This month, contributor Ann Deer, Indigenous Recruitment and Support Coordinator in the Faculty of Law and the Smith School of Business at Queen’s University, discusses her experiences of being Indigenous within western education systems; attributing her strength and resiliency to the Mohawk women in her family who came before her.

“Go learn what the White Man knows and learn it better,”  – Jake Swamp, Mohawk Traditional Chief, Wolf Clan 1942-2010

This is probably the one statement from my undergrad years at Trent University that will always stay with me.  For the first time, an Elder, someone from my community was teaching me in a western setting and his words hit home.  I was asked to write about my experience on campus with respect to diversity.  My experiences here in the western education system go back to when I was young.  A person does not experience life in a moment it is all the events that lead you to a moment that defines how you experience a situation.

For me a visible Mohawk woman, living as one with my traditions as much possible as that can be in a concrete world, I believe my experiences leading my moments in life go back to my ancestors and all they stood for.

I am a true believer that in order to be a leader, a teacher, and an advisor you must know yourself. To know yourself you must know your roots, what and who made you.  I am Tewesaks, Wolf Clan of the Mohawk nation.  I come from a long line of clan carrying women who in my opinion beat all the odds, because we were not wiped out of existence, we are still here.

When I was in elementary school we were brought in to the gym for a presentation on bullying.  The counselor talked about stats (Don’t think anyone knew what he was talking about).  But as this memory lived on in my mind I realize he was talking about us.  Every one of us in that gym was a stat.  He wanted us to know we had choices to make and those choices had consequences, but either way we make our choice we are always going to be seen as a stat.  I now understand he was tired of our people being seen as the problem stat (welfare, prison and jail populations) and wanted to see our students turn these stats around through graduating high school.  Graduating high school does not seem like a huge accomplishment to some, but when the schools were not required to hire qualified teachers and you are not expected to attend college, let alone university and have a career, graduating high school is a huge event.  After all, you are just a stat to be dealt with.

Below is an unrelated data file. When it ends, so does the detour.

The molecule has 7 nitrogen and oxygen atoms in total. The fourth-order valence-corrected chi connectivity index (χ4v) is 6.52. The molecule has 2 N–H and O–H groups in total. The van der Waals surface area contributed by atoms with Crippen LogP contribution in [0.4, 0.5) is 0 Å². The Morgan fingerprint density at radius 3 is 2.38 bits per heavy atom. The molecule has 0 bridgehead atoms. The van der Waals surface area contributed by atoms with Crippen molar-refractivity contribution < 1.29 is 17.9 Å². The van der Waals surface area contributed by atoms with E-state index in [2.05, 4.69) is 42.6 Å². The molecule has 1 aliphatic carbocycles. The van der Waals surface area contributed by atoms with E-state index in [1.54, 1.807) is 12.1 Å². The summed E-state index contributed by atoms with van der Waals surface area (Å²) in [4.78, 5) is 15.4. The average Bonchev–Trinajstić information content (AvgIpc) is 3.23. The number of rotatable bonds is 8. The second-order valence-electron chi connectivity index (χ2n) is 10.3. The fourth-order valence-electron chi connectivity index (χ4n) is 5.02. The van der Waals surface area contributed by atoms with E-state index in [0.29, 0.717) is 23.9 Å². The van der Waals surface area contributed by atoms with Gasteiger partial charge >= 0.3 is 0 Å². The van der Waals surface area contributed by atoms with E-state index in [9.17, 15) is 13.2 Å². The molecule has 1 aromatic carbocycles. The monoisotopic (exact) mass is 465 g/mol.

I was lucky my mom against my wishes fought for me to attend a high school with all white kids (The nearby town was predominantly white).  This school had a Chefs kitchen, dance, theater, a real automotive shop and an amazing art teacher who was the only other brown person I remember besides the four other indigenous students who attended with me.  My high school life summarized as a stat: Five Indigenous students began high school together, two female three male.  Two of us graduated and I was the only one not pregnant.  Graduation was after the 90s crisis many who were not there refer to as the Oka crisis. My experience during that time is for another story.

Fast forward to taking the long way around to getting my Master’s in Education Leadership. After many, many rewrites and attempts to be employed in a University I get a call from Melanie Howard, Director of Access to Engineering.  In the call she asks me why I did not indicate that I was Indigenous on my application.  I said I did.  That was a lie.  I honestly thought that was a mistake in the application process and thought what does that have to do with my getting a job?  Never helped me before.  During my first interview to work here at Queen’s I was asked, “What is your definition of success?”  My answer was, “This is; I am being interviewed to work at Queen’s University! Me, the little Mohawk girl, who was predicted through all the stats to be a young jobless uneducated single mom is being interviewed to work at Queen’s University!”  Not an expected answer but it was the truth.